The Microsoft Foundation Class (MFC) library provides support for multithreaded applications. This topic describes processes and threads and the MFC approach to multithreading.
A process is an executing instance of an application. For example, when you double-click the Notepad icon, you start a process that runs Notepad.
A thread is a path of execution within a process. When you start Notepad, the operating system creates a process and begins executing the primary thread of that process. When this thread terminates, so does the process. This primary thread is supplied to the operating system by the startup code in the form of a function address. Usually, it is the address of the main or WinMain function that is supplied.
You can create additional threads in your application if you want. You might want to do this to handle background or maintenance tasks when you do not want the user to wait for them to complete. All threads in MFC applications are represented by objects. In most situations, you do not even have to explicitly create these objects; instead call the framework helper function , which creates the CWinThread object for you.
MFC distinguishes two types of threads: user-interface threads and worker threads. User-interface threads are commonly used to handle user input and respond to events and messages generated by the user. Worker threads are commonly used to complete tasks, such as recalculation, that do not require user input. The Win32 API does not distinguish between types of threads; it just needs to know the thread's starting address so it can begin to execute the thread. MFC handles user-interface threads specially by supplying a message pump for events in the user interface. CWinApp is an example of a user-interface thread object, because it derives from CWinThread and handles events and messages generated by the user.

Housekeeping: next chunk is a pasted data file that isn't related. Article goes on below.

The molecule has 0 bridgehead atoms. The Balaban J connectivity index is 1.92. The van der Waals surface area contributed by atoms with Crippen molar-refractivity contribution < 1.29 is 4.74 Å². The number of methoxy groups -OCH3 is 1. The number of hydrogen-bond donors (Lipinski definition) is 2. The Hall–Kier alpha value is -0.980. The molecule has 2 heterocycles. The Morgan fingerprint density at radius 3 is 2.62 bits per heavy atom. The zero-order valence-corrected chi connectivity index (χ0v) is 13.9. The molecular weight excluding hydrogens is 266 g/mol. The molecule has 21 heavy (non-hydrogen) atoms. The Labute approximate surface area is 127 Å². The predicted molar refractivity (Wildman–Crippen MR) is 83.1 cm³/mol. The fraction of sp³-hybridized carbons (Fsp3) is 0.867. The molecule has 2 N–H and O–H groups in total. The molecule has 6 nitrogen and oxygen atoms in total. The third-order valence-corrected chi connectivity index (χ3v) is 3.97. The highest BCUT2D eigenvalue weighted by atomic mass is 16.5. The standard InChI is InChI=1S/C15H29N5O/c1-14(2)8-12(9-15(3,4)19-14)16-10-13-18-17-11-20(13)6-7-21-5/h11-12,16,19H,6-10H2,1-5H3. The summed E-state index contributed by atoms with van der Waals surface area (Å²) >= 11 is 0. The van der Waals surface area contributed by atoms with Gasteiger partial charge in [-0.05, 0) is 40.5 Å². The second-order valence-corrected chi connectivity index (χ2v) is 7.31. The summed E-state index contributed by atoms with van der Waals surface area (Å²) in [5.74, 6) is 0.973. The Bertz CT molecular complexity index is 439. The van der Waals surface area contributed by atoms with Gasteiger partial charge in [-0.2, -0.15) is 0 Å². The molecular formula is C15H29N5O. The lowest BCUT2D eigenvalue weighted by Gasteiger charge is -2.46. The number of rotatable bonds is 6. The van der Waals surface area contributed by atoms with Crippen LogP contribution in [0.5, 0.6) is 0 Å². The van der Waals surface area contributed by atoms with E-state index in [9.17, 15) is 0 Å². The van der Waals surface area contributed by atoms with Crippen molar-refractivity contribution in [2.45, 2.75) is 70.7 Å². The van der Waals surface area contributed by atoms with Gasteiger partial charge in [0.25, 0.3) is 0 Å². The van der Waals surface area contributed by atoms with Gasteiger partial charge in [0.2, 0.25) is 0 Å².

Special attention should be given to situations where more than one thread might require access to the same object. Multithreading: Programming Tips describes techniques that you can use to get around problems that might arise in these situations. Multithreading: How to Use the Synchronization Classes describes how to use the classes that are available to synchronize access from multiple threads to a single object.
Writing and debugging multithreaded programming is inherently a complicated and tricky undertaking, because you must ensure that objects are not accessed by more than one thread at a time. The multithreading topics do not teach the basics of multithreaded programming, only how to use MFC in your multithreaded program. The multithreaded MFC samples included in Visual C++ illustrate a few multithreaded Adding Functionality and Win32 APIs not encompassed by MFC; however, they are only intended to be a starting point.
For more information about how the operating system handles processes and threads, see in the Platform SDK.
For more information about MFC multithreading support, see the following topics: